Consumers’ confidence dipped in Q2
The sag in consumer sentiment is largely believed to have been caused by disappointing economic growth in the second quarter that was announced on Thursday.
According to the Bank of Korea yesterday, the consumer sentiment index for July was 105. This was down from 107 posted last month.
A reading above 100 indicates that the majority of the poll respondents are optimistic about the economy, while a reading below 100 indicates the opposite.
Even though optimism over the economy remains, the slight drop could signify that consumer spending might not improve in the immediate future.
“As economic indices reflecting the impact of the Sewol tragedy are released and economic institutions including the central bank are lowering the outlook for the year, it seems there are more consumers who feels as though the economy is getting worse,” said a BOK official.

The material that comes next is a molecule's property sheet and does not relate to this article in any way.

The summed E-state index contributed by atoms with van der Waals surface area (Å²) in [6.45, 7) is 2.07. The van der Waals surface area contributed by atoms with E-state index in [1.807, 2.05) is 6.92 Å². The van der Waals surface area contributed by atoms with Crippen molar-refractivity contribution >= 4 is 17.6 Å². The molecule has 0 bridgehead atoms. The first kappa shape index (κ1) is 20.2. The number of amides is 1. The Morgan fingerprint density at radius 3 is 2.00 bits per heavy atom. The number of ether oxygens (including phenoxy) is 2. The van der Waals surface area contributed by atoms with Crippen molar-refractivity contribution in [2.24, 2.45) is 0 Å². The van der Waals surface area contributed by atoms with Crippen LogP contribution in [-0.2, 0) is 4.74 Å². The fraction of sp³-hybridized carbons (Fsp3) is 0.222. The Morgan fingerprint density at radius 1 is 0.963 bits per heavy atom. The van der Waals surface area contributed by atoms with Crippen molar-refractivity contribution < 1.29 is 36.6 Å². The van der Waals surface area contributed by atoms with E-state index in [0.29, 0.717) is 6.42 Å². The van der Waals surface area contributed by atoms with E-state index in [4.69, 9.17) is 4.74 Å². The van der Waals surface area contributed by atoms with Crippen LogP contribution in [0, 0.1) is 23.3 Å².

The central bank on Thursday released the figure for second quarter economic growth, which was 0.1 percentage point lower than its earlier projection of 0.7 percent. It said that the affect of the sinking of the Sewol ferry in April on consumer spending was more severe than it had anticipated.
In fact, consumer spending saw a 0.3 percent decline compared to the first three months of the year. Retracting consumer spending has become a major obstacle economic recovery this year.
An index comparing current economic sentiment with that of six months earlier came up at 75. That’s the lowest since April 2013, when the index hit 74.
The outlook for six months later showed a reading of 92, the lowest since April 2013’s 88.
As consumer sentiment continues to be weak, the question once again is whether the central bank will try to turn the tide by lowering interest rates. There has been growing pressure on central bank governor Lee Ju-yeol to complement the Finance Minister’s stimulus program, which focuses on encouraging households to spend.
There is an ongoing debate on whether the lowering of interest rates would help households spend more. Central bank governor Lee earlier this month said that while lowered rates might have a limited contribution to increased spending, a bigger problem may arise from growing household debt.
BY LEE HO-JEONG [email@example.com]
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